Out at sea a single clarinet begins to play, a droll melody joined in on after a few bars by guitars and mandolins. Birds huddle bright-eyed on the beach. Katje’s heart lightens, a little, at the sound.
—-Thomas Pynchon, Gravity’s Rainbow
“Do we really want to travel in hermetically sealed popemobiles through the rural provinces of France, Mexico and the Far East, eating only in Hard Rock Cafes and McDonalds? Or do we want to eat without fear, tearing into the local stew, the humble taqueria’s mystery meat, the sincerely offered gift of a lightly grilled fish head? I know what I want. I want it all. I want to try everything once.”
― Anthony Bourdain, Kitchen Confidential: Adventures in the Culinary Underbelly
“My most important piece of advice to all you would-be writers: When you write, try to leave out all the parts readers skip.”
― Elmore Leonard, Elmore Leonard’s 10 Rules of Writing
“The English are kind of weird when it comes to the way things taste, Mom. They aren’t like us. It might be the climate. They go for things we would never dream of. Sometimes it is enough to turn your stomach, boy. The other day I had had one of these things they call ‘wine jellies.’ That’s their idea of candy, Mom! Figure out a way to feed some to that Hitler ‘n’ I betcha the war’d be over tomorrow!” Now once again he finds himself checking out these ruddy gelatin objects, nodding, he hopes amiably, at Mrs. Quoad. They have the names of different wines written on them in bas-relief.
“Just a touch of menthol too,” Mrs. Quoad popping one into her mouth. “Delicious.”
Slothrop finally chooses one that says Lafitte Rothschild and stuffs it on into his kisser. “Oh yeah. Yeah. Mmm. It’s great.”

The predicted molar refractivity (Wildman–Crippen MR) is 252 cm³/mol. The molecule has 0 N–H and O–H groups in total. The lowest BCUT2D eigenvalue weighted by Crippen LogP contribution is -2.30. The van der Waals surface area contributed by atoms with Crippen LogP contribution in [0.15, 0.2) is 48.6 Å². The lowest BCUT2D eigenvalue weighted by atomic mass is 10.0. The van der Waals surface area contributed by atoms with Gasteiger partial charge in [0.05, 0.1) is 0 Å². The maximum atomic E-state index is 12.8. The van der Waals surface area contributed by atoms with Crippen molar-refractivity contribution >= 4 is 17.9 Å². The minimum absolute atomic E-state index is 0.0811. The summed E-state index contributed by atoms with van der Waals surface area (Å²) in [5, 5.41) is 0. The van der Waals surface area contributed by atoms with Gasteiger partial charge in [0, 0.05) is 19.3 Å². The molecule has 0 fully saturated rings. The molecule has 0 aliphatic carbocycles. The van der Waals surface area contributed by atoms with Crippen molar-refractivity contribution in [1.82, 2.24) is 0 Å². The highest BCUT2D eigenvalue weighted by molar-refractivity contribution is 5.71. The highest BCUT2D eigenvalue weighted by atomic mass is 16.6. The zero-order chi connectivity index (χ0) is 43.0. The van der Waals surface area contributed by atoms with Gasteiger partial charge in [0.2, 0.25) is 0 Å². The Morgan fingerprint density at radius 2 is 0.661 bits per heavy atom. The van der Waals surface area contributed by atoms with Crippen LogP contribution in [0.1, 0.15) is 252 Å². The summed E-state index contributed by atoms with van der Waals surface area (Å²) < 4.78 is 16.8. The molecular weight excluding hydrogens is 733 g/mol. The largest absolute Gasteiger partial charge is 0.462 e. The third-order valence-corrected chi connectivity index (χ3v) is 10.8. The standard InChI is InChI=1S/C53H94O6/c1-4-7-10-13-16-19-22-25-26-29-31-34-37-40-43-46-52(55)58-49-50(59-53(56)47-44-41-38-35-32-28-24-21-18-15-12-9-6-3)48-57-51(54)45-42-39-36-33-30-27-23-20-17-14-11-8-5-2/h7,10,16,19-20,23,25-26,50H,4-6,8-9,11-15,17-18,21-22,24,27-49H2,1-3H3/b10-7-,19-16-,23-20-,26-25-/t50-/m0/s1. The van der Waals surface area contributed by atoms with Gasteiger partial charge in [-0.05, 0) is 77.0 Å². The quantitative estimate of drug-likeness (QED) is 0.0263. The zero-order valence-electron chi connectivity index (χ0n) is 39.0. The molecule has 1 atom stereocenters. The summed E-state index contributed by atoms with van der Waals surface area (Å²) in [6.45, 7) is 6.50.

“If you really want something peculiar try the Bernkastler Doktor. Oh! Aren’t you the one who brought me those lovely American slimy elm things, maple-tasting with a touch of sassafras—”
“Slippery elm. Jeepers I’m sorry, I ran out yesterday.”
Darlene comes in with a steaming pot and three cups on a tray. “What’s that?” Slothrop a little quickly, here.
“You don’t really want to know, Tyrone.”
“Quite right,” after the first sip, wishing she’d used more lime juice or something to kill the basic taste, which is ghastly-bitter. These people are really insane. No sugar, natch. He reaches in the candy bowl, comes up with a black, ribbed licorice drop. It looks safe. But just as he’s biting in, Darlene gives him, and it, a peculiar look, great timing this girl, sez, “Oh, I thought we got rid of all those—” a blithe, Gilbert & Sullivan ingenue’s thewse—“years ago,” at which point Slothrop is encountering this dribbling liquid center, which tastes like mayonnaise and orange peels.
“You’ve taken the last of my Marmalade Surprises!” cries Mrs. Quoad, having now with conjuror’s speed produced an egg-shaped confection of pastel green, studded all over with lavender nonpareils. “Just for that I shan’t let you have any of these marvelous rhubarb creams.” Into her mouth it goes, the whole thing.
—Thomas Pynchon, Gravity’s Rainbow (The Disgusting English Candy Drill)
Sodas from RocketFizz, Deep Ellum, Texas
“TO BE A TOURIST is to escape accountability. Errors and failings don’t cling to you the way they do back home. You’re able to drift across continents and languages, suspending the operation of sound thought. Tourism is the march of stupidity. You’re expected to be stupid.
― Don DeLillo, The Names
“Art washes away from the soul the dust of everyday life.”
― Pablo Picasso
Kettle Art is a gallery in Deep Ellum and is known for its unflagging support of local artists. Every February those artists get a shot at returning the favor. The gallery distributes about two hundred identical nine by twelve inch boards to be converted into works of art. They go on sale at seven PM for fifty dollars apiece, and all of the proceeds go toward the gallery (they return the favor a week later with their For the Love of Artists event). The thing is that there are two hundred or so pieces, but three hundred or so folks show up and many buy several works – some up to ten. That’s why they call it a “competitive shopping event.” They open the doors at seven PM sharp and everyone rushes in.